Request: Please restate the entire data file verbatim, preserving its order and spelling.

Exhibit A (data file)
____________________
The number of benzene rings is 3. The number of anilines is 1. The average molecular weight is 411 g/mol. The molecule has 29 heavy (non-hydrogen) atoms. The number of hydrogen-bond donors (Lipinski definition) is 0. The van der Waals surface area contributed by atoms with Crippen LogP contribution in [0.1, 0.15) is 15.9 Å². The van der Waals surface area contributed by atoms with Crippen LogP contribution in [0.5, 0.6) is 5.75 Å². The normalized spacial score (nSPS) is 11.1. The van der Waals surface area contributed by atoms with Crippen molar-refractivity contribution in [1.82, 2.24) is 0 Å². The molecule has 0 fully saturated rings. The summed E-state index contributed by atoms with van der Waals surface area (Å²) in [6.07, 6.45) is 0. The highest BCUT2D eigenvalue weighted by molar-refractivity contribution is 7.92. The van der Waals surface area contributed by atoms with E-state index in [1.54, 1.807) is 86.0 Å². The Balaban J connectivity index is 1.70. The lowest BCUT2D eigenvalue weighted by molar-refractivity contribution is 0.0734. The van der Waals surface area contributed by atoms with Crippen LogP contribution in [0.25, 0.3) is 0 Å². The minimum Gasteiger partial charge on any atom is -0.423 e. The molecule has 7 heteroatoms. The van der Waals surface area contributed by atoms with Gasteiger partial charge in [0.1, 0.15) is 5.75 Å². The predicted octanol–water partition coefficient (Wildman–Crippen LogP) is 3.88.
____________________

The number of benzene rings is 3. The number of anilines is 1. The average molecular weight is 411 g/mol. The molecule has 29 heavy (non-hydrogen) atoms. The number of hydrogen-bond donors (Lipinski definition) is 0. The van der Waals surface area contributed by atoms with Crippen LogP contribution in [0.1, 0.15) is 15.9 Å². The van der Waals surface area contributed by atoms with Crippen LogP contribution in [0.5, 0.6) is 5.75 Å². The normalized spacial score (nSPS) is 11.1. The van der Waals surface area contributed by atoms with Crippen molar-refractivity contribution in [1.82, 2.24) is 0 Å². The molecule has 0 fully saturated rings. The summed E-state index contributed by atoms with van der Waals surface area (Å²) in [6.07, 6.45) is 0. The highest BCUT2D eigenvalue weighted by molar-refractivity contribution is 7.92. The van der Waals surface area contributed by atoms with E-state index in [1.54, 1.807) is 86.0 Å². The Balaban J connectivity index is 1.70. The lowest BCUT2D eigenvalue weighted by molar-refractivity contribution is 0.0734. The van der Waals surface area contributed by atoms with Crippen LogP contribution in [0.25, 0.3) is 0 Å². The minimum Gasteiger partial charge on any atom is -0.423 e. The molecule has 7 heteroatoms. The van der Waals surface area contributed by atoms with Gasteiger partial charge in [0.1, 0.15) is 5.75 Å². The predicted octanol–water partition coefficient (Wildman–Crippen LogP) is 3.88.